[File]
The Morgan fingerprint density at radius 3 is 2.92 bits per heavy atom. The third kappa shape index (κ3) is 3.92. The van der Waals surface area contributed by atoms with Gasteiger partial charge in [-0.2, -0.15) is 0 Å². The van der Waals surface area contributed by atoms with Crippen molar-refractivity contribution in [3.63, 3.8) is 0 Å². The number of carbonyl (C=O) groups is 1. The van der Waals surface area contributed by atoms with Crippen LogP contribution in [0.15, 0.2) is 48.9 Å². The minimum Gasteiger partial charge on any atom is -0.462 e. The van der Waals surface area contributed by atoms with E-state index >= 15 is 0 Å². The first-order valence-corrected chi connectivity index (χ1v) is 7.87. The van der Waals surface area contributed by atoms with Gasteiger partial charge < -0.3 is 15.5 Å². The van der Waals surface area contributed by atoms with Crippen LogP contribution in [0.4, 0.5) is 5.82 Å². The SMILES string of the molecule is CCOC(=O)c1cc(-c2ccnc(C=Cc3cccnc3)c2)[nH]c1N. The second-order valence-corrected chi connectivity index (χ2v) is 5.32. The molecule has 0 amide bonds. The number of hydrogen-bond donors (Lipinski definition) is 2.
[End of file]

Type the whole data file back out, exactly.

The Morgan fingerprint density at radius 3 is 2.92 bits per heavy atom. The third kappa shape index (κ3) is 3.92. The van der Waals surface area contributed by atoms with Gasteiger partial charge in [-0.2, -0.15) is 0 Å². The van der Waals surface area contributed by atoms with Crippen molar-refractivity contribution in [3.63, 3.8) is 0 Å². The number of carbonyl (C=O) groups is 1. The van der Waals surface area contributed by atoms with Crippen LogP contribution in [0.15, 0.2) is 48.9 Å². The minimum Gasteiger partial charge on any atom is -0.462 e. The van der Waals surface area contributed by atoms with E-state index >= 15 is 0 Å². The first-order valence-corrected chi connectivity index (χ1v) is 7.87. The van der Waals surface area contributed by atoms with Gasteiger partial charge < -0.3 is 15.5 Å². The van der Waals surface area contributed by atoms with Crippen LogP contribution in [0.4, 0.5) is 5.82 Å². The SMILES string of the molecule is CCOC(=O)c1cc(-c2ccnc(C=Cc3cccnc3)c2)[nH]c1N. The second-order valence-corrected chi connectivity index (χ2v) is 5.32. The molecule has 0 amide bonds. The number of hydrogen-bond donors (Lipinski definition) is 2.